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I have posted two examples (here and here) of the particularly noxious weed known as the internet chain letter. These scams have been around since Hector was a pup (I once heard them satirized on a 1930s episode of the old Lum and Abner radio serial), but the internet has given them new life. First on Usenet news groups (whence they were once routinely ejected by automatic “cancelbots”), and later on e-mail, the chain letter has become a significant source of spam and an annoyance for net users, as well as a swindle for those who respond. Even if they involve an exchange of goods for money (i.e., if you buy bogus “reports” for your five bucks), chain letters are still mail fraud and illegal gambling by mail if they involve postal mail at any stage, and anyone who propagates them can be prosecuted.
The connection between these modern chain letters and spam is simple: chain-letter participants are inevitably required to use bulk mail (i.e., spam) to reach the largest number of people possible in order to (they think) generate the biggest return. Yet, as we shall see, this very greed simply hastens the collapse of the typical chain letter, and leaves its most recent victims holding the bag.
The typical chain letter is quite simple: you receive a message with (say) five names and addresses on it. You’re told to send some nominal sum (five or ten bucks) to each of the people on the list (possibly in exchange for worthless “goods”), and then you can delete the top name from the list, add your own name at the bottom, and forward the mail on to everyone you can (then, in theory, you will be one of the people getting the five bucks from everyone else).
The logic seems quite reasonable at first glance; after all, even if you don’t get the kind of response that the letter claims, you still ought to be able to make a few bucks, oughtn’t you? Under more careful scrutiny, however, this impeccable logic turns out to be very peccable indeed. Chain-letter victims, encouraged by the perpetrators, generally make false assumptions like these:
After some investigation and thought of my own, I’ve come up with a couple of ways to show why these and other assumptions are wrong, and why chain mails are inevitably doomed to fold up like a cheap suitcase. Take your pick: the mathematical model (complicated), or the thought experiment (easy).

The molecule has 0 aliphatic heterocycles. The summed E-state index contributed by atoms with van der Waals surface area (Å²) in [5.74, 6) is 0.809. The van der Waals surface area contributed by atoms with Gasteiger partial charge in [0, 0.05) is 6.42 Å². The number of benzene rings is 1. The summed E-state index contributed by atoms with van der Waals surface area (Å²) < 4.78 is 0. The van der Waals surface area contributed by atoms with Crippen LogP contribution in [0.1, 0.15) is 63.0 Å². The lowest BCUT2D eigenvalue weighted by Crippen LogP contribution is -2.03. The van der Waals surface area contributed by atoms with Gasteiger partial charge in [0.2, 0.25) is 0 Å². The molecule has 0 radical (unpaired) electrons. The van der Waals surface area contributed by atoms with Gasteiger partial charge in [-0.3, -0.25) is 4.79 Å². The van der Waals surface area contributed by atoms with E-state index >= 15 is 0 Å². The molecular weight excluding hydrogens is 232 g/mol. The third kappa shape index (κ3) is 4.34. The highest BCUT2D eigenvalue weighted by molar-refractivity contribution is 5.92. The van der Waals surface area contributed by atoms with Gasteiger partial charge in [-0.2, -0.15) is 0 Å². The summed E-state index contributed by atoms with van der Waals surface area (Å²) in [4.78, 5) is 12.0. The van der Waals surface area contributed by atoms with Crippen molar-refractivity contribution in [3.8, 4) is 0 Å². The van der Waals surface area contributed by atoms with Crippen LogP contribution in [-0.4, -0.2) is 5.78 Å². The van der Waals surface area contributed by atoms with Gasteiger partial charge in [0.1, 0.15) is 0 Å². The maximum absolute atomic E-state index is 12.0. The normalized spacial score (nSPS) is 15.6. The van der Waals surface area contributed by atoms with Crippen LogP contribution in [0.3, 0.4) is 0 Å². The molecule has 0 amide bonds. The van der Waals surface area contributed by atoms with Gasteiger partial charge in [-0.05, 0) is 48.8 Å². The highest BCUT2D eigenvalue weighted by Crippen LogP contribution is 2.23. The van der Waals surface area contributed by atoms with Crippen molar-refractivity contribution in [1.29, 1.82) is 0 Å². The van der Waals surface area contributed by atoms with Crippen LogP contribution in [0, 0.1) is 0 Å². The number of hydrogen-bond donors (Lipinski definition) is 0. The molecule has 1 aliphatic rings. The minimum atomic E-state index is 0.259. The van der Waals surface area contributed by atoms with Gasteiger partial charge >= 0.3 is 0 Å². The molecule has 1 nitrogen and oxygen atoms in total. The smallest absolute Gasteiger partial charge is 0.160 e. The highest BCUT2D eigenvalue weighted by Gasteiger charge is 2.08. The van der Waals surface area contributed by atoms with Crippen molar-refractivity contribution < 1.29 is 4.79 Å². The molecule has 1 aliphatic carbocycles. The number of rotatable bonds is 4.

By the way, the logic used here (particularly the notion of market saturation) can also be applied to many bogus MLM schemes, or other forms of “viral” or “network” marketing (like Herbalife) that are commonly touted in spam e-mail.
We can use some simple (if staggering) math to get a peek at what’s going on with the typical chain letter.
Trying to precisely model a specific chain letter would quickly get pretty complicated; it would be hard enough to calculate exactly how much money any given person would make, even if you don’t try to quantify all the psychological vagaries (such as how many people would sign up more than once for the same letter, or whether the response rate would decline as the racket got old). For the moment, then, let’s just focus on a relatively simple objective: can the chain letter go on forever, or is it destined at some point to die?
To start with, we will make three basic assumptons:
|Number of people in the world who are regularly online (and can receive chain letters)||
|Proportion of the above who could and would actually respond to a chain letter||
|Number of new e-mails sent by each new participant in the chain (a relatively modest number, in spam terms)||
My figure of one billion people online is pretty close in magnitude to most of the estimates I’ve seen, such as from the Global Reach site linked above. A one per cent response rate is just a guess, but as we will see it makes little difference either way to the ultimate destiny of the chain letter. The figure of 1,000 mails is purely arbitrary, but I figure that most people would be hard pressed to send more than 1,000 spams; in any case, we will also look at what happens if you increase this number.
I’m also going to assume that the chain letter will die (stop propagating) when everyone who might respond to it has been given at least one chance to do so; that is, when everyone on the internet gets at least one copy of the letter, and the total number of participants in the chain reaches the total number (our 1% figure) of people who would respond to it. I assume that beyond this point there is no more growth, and no further e-mail.
So what’s all this about limits, I hear some of you ask -- after all, we’ve got a pool of ten million people to work with, and it would take awhile to reach that mark, wouldn’t it? Well, just keep reading, that’s all I’ll say.